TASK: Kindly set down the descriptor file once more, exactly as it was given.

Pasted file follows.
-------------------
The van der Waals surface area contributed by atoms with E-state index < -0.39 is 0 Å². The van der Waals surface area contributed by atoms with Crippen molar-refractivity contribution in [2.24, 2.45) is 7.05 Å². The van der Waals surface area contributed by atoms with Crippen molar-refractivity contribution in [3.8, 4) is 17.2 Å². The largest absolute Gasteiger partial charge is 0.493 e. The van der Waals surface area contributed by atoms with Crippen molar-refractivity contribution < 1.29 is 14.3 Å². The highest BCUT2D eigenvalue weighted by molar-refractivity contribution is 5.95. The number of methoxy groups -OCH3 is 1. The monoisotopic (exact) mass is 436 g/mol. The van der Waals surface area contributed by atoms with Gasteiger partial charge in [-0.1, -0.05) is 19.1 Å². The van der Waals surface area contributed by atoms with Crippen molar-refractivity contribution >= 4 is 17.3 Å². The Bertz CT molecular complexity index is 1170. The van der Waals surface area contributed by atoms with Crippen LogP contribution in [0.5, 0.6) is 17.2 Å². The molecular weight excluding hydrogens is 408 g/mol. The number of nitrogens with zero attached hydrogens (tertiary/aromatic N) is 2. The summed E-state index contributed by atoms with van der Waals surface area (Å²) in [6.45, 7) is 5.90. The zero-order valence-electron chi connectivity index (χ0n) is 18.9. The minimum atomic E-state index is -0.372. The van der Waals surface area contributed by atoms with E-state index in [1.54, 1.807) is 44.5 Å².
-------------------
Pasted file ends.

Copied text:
The van der Waals surface area contributed by atoms with E-state index < -0.39 is 0 Å². The van der Waals surface area contributed by atoms with Crippen molar-refractivity contribution in [2.24, 2.45) is 7.05 Å². The van der Waals surface area contributed by atoms with Crippen molar-refractivity contribution in [3.8, 4) is 17.2 Å². The largest absolute Gasteiger partial charge is 0.493 e. The van der Waals surface area contributed by atoms with Crippen molar-refractivity contribution < 1.29 is 14.3 Å². The highest BCUT2D eigenvalue weighted by molar-refractivity contribution is 5.95. The number of methoxy groups -OCH3 is 1. The monoisotopic (exact) mass is 436 g/mol. The van der Waals surface area contributed by atoms with Gasteiger partial charge in [-0.1, -0.05) is 19.1 Å². The van der Waals surface area contributed by atoms with Crippen molar-refractivity contribution >= 4 is 17.3 Å². The Bertz CT molecular complexity index is 1170. The van der Waals surface area contributed by atoms with Crippen LogP contribution in [0.5, 0.6) is 17.2 Å². The molecular weight excluding hydrogens is 408 g/mol. The number of nitrogens with zero attached hydrogens (tertiary/aromatic N) is 2. The summed E-state index contributed by atoms with van der Waals surface area (Å²) in [6.45, 7) is 5.90. The zero-order valence-electron chi connectivity index (χ0n) is 18.9. The minimum atomic E-state index is -0.372. The van der Waals surface area contributed by atoms with E-state index in [1.54, 1.807) is 44.5 Å².